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The steering is quite light, but did retain some feel. It was on the canyon roads when the lack of sporting edge was perhaps most evident. The car feels soft, though it did seem to have ample grip, despite the fact that a twisty road tackled with some gusto evidenced a trend to understeer at even moderate speed. The Regal came on 245/45 R18 diamond cut alloys, and dealt as well as any car with the often rather challenging road surfaces of the Los Angeles area, with the car feeling comfortable without being floaty or wallowy. The brakes were well up to par, providing ample stopping power with only moderate pressure on the pedal. There is an electronic handbrake, with a button in the centre console. Visibility was generally OK, though the door mirrors are rather small. The rear view camera was helpful to judge the back of the car when reversing, as the slope of the tailgate made it otherwise quite hard to judge just how close I was to any obstacle.

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The 2018 Buick Regal Sportback comes in five trims: 1SV, Preferred, Preferred II, Essence, and GS. The estate version, called the TourX, has three trims: 1SV, Preferred, and Essence. A turbocharged four-cylinder engine comes as standard in all but the GS, which is equipped with a 310 bhp V6. For Sportback models, front-wheel drive is standard, and all-wheel drive is available in the Preferred II and Essence. All-wheel drive is standard in the GS and all TourX trims. The 1SV base trim starts at $24,990 for the Sportback body style and $29,070 for the TourX body style. It comes with 17-inch alloy wheels, automatic headlights, LED daytime running lights, a 7-inch touch-screen infotainment system incorporating Apple CarPlay, Android Auto, a USB port and a built-in Wi-Fi hot spot with a seven speaker audio system, push-button starting, proximity keyless entry, a rearview camera, Teen Driver, and heated exterior mirrors. There are no available packages with this trim. The Regal Preferred ($27,670 for Sportback, $32,670 for TourX) adds power-adjustable front seats with driver lumbar support and a leather-wrapped steering wheel. Unlike the base trim, the Regal Preferred offers several packages. The Driver Confidence Package I costs about $1,245 and gives you blind spot monitoring, rear cross traffic alert, lane departure warning, rear parking sensors, and LED cornering headlights. The Sights and Sounds package adds remote start, an eight-speaker Bose audio system, navigation, an 8-inch touch screen, satellite radio, HD Radio, and a 4.2-inch driver information display. Starting at $29,770, the Regal Preferred II is only available as a Sportback. It has an 8-inch touch screen, satellite radio, a 4.2-inch driver information display, dual-zone automatic climate control, remote start, a heated steering wheel, fog lights, ambient lighting, and 40/20/40 split-folding rear seats (replacing the 60/40 split found in the lower trims). Like the Preferred trim, the Preferred II offers the Driver Confidence Package I. In the Preferred II, it costs $1,080 and comes with wireless device charging. For the Preferred II, the Sights and Sounds package includes an eight-speaker Bose audio system, navigation, and HD Radio. The Buick Regal Essence starts at $31,770 for the Sportback and $35,070 for the TourX wagon. It comes with leather upholstery and heated front seats. For an extra $1,580 (Sportback) or $1,725 (TourX), the Driver Confidence Package I adds all the same optional safety features from the lower trims plus memory settings for the driver’s seat. Alternatively, the Driver Confidence Package II ($1,090 in Sportback, $1,190 in TourX) gives the Regal a slew of safety features not available in the lower trims. They include adaptive cruise control, a following distance indicator, forward collision warning, pedestrian detection, automatic emergency braking, and lane keep assist. Contents and pricing of the Sights and Sounds package remain the same as in the Preferred II trim. Building on the Essence trim, the naturally aspirated Buick Regal GS ($39,070) comes standard with a V6 engine, all-wheel drive, and Brembo brakes. You’ll get many of the safety features from the lower trims, including lane departure warning, blind spot monitoring, rear cross traffic alert, and front and rear parking sensors. The GS-specific sport seats are heated and ventilated. They also have memory settings and a massaging function. You’ll also get a flat-bottom sport steering wheel and metal gas and brake pedals. For $485, the Appearance package adds wireless device charging and LED cornering headlights. The Driver Confidence Package II is $1,690 in the GS. Contents and pricing of the Sights and Sounds package remain the same for this trim. This test car was in Essence trim.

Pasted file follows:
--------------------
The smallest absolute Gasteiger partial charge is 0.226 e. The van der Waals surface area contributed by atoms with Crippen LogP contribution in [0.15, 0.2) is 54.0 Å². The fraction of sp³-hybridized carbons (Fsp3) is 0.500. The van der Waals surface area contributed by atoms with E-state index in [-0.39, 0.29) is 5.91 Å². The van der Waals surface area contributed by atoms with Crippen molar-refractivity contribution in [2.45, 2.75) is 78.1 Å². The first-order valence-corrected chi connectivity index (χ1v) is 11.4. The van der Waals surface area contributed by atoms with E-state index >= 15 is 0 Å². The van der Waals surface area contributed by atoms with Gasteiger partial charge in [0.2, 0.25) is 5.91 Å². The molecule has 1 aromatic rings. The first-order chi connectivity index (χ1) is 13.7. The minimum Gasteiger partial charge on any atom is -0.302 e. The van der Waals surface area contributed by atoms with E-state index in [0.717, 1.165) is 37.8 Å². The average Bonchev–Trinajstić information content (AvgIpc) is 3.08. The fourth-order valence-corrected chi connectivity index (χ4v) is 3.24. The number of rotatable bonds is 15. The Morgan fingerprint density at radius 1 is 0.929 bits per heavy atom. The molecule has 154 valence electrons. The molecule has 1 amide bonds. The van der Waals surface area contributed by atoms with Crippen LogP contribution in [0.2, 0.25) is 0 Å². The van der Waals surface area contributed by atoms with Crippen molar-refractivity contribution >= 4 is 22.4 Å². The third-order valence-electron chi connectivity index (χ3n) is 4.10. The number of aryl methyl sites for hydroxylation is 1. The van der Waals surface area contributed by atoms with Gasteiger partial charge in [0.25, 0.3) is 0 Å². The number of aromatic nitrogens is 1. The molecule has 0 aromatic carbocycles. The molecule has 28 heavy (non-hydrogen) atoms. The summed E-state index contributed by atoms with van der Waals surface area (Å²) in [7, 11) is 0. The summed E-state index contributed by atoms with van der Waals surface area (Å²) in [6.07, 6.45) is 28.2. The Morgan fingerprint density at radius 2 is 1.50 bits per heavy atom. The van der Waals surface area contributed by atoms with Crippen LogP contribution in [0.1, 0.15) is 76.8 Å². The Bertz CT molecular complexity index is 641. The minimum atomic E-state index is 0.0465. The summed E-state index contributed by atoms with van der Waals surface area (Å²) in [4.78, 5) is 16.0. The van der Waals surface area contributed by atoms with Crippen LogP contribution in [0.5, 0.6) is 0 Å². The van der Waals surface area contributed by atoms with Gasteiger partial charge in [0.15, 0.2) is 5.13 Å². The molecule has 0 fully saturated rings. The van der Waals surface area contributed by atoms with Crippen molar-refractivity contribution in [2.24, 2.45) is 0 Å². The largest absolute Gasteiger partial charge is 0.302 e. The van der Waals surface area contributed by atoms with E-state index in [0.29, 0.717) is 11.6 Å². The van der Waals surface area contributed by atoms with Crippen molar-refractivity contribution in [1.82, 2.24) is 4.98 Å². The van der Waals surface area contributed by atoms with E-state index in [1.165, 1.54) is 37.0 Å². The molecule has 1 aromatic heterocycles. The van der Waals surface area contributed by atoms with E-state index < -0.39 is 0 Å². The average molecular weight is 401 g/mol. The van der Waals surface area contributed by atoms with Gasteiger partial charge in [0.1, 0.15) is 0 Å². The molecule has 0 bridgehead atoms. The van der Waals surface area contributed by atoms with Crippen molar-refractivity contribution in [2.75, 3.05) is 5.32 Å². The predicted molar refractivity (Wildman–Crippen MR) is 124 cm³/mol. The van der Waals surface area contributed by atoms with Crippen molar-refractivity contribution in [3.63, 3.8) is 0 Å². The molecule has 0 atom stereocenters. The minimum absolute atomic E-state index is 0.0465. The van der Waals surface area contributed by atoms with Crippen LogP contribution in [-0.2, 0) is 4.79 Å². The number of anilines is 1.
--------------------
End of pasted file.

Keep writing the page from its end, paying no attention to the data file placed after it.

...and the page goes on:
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I thought this Regal to be a likeable car. It really is not a sports sedan, and despite the Buick badging and lashings of leather, it is not really an out-and-out luxury car, either. That means that probably its most obvious rival is the VW Arteon, a model which is headed States-side but has not yet arrived there. American aversion to a hatchback many prove to be an impediment, though interestingly, I heard from an Audi salesman that they got a lot of people asking for the old A5 Sportback that was not sold in America, and BMW have indeed offered the 4 Series Gran Coupe to US buyers and had some success with it, so perhaps attitudes are changing. Get past that, and this is a roomy and comfortable car at a reasonable price, with no real weaknesses, but equally nothing that really stands out as a “wow” sort of factor. Whether that will be enough to achieve the sales volumes that Buick are hoping for remains to be seen. From my point of view, if you want a rental car that is a cut above the Camry/Altima/Malibu class of car, the Regal is certainly a car to seek out, though if you like the Buick way of doing things, the slightly larger LaCrosse would be an alternative worth seeking out for no much of a rental car upgrade fee.